CD Reviews: Go on the Mothership |

CD Reviews: Go on the Mothership

Daily Staff ReportsVail, CO, Colorado
Special to the Daily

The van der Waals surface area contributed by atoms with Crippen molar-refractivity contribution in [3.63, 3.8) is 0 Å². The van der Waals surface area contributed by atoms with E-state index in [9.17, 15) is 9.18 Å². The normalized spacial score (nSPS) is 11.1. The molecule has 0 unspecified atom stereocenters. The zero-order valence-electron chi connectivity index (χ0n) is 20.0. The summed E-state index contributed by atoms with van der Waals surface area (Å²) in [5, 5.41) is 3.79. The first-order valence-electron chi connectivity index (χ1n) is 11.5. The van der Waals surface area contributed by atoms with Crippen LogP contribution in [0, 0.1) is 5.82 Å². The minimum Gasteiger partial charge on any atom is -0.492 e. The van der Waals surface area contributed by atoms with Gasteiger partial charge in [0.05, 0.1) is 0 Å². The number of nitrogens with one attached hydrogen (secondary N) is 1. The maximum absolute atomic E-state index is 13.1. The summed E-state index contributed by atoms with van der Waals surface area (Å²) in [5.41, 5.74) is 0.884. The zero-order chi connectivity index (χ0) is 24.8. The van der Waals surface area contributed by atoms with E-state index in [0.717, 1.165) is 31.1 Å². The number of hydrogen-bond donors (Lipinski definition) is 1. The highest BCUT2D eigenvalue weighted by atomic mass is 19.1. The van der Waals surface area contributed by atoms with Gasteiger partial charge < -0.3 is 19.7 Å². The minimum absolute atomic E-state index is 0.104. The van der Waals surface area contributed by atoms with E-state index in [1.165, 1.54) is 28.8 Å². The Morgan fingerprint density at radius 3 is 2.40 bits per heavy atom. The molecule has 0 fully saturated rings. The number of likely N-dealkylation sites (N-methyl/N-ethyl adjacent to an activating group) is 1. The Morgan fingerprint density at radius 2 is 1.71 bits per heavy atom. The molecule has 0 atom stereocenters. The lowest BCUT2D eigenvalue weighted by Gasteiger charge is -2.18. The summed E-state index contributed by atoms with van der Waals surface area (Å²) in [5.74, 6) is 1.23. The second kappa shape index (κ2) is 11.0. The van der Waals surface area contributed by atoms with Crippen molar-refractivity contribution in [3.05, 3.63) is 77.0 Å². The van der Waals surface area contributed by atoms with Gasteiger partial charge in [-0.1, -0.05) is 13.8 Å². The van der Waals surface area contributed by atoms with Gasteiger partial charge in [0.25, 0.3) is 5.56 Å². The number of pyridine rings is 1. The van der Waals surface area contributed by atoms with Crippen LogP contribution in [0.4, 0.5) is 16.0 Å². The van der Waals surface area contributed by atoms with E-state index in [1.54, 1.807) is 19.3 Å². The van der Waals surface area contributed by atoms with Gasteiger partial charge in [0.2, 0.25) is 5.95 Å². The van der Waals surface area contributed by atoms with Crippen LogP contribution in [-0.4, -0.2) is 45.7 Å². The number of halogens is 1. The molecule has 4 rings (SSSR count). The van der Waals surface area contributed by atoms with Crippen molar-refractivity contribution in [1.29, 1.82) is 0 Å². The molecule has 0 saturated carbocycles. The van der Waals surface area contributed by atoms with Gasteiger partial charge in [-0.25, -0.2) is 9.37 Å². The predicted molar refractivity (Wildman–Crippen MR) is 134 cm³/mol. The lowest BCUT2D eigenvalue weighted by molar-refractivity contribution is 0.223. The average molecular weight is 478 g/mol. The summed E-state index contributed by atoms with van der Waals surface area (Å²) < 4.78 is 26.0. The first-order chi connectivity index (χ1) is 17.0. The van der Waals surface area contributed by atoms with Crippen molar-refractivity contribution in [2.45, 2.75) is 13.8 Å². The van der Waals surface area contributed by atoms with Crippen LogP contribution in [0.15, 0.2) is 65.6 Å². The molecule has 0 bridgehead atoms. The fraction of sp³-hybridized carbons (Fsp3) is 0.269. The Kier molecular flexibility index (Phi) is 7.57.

Mothership, AtlanticOkay, I know that there is nothing new offered on this very best of collection from Led Zeppelin, but I couldnt resist forking over the money for it anyway. The good news is that its a Led Zeppelin CD, and one can never own too many. If you are any kind of Zep fan then you probably already own all of the individual albums that these songs first appeared on, but come on, the packaging for Mothership alone is cool enough to justify the purchase. Besides, you get two discs crammed full of 24 remastered hits. And not just hits, these are 24 of the best rock n roll songs ever created by (you can argue all you want) the greatest band of all time.Look, you could spend your hard earned cash on a billion other mediocre new CDs. Lord knows that theres a never ending supply of crap out there and more on the way every week. Or, you could just save yourself the trouble and buy an album that you know youre going to listen to again and again and never think it sucks. And if youre among the tiny part of the population who isnt yet familiar with LZ, then its even more urgent for you to buy Mothership. Theres nothing else to be said. Just get on board the Mothership and enjoy revolutionary music from a generation that really knew how to ROCK.Charlie Owen, Arts & Entertainment Writer